Lindsay Allen – Chasing fragments of Persepolis, May 2017

Lindsay Allen prepares for her talk on Persepolis

You can’t spend time in a museum without thinking about where objects have come from and how they were acquired. I have touched on this briefly with a blog on the Benin Bronzes at the Pitt Rivers Museum1. Perhaps the most high profile objects at the centre of controversial calls for reclamation are the Elgin Marbles2. Museums are very aware that if they start down the road of repatriation, they are not sure where it will end.

Benin Bronzes at the Pitt Rivers Museum

Objects are found, donated, gifted, presented and bought. Some were taken, stolen, they were trophies and status symbols. Exact details can be hard to find and track down, original information on how objects were acquired is often missing (or not sought out). Although stringent acquisition policies are now in place for museums who have to know the full details of objects they want to acquire3, there are many stories of acquisition that are never fully told and few museums who would see the benefit of uncovering them.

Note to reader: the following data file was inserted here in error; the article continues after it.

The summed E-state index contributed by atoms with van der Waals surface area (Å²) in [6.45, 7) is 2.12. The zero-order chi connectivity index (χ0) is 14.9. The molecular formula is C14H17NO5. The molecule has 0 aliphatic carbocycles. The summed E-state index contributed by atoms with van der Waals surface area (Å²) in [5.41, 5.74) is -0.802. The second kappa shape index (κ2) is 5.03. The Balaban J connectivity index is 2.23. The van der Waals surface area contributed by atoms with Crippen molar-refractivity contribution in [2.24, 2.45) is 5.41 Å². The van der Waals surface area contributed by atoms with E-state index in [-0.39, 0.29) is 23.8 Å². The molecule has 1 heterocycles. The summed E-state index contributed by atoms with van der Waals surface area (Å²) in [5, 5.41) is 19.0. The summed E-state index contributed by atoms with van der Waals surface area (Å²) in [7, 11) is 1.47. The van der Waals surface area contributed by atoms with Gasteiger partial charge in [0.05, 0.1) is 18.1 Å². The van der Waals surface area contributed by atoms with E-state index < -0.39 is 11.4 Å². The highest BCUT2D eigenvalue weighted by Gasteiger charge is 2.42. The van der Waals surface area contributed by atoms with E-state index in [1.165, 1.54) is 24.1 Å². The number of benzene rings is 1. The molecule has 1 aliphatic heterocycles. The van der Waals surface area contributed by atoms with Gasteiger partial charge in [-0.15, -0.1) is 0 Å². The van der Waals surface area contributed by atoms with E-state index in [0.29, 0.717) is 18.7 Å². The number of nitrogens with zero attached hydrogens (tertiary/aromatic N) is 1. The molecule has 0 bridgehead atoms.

These controversies and tangled threads of ownership are fascinating to me and why I have come to listen to Dr Lindsay Allen, a lecturer in Greek and Near Eastern History at King’s College London, talk at Asia House in London on an incredibly wet evening in May.

Allen is mapping the fragments of Persepolis across the world from museums and private collections, she is a detective uncovering the story behind each stone carving. Persepolis, founded by Darius I in 518 B.C., was the capital of the Achaemenid Empire. The site in south-western Iran is among the world’s greatest archaeological sites.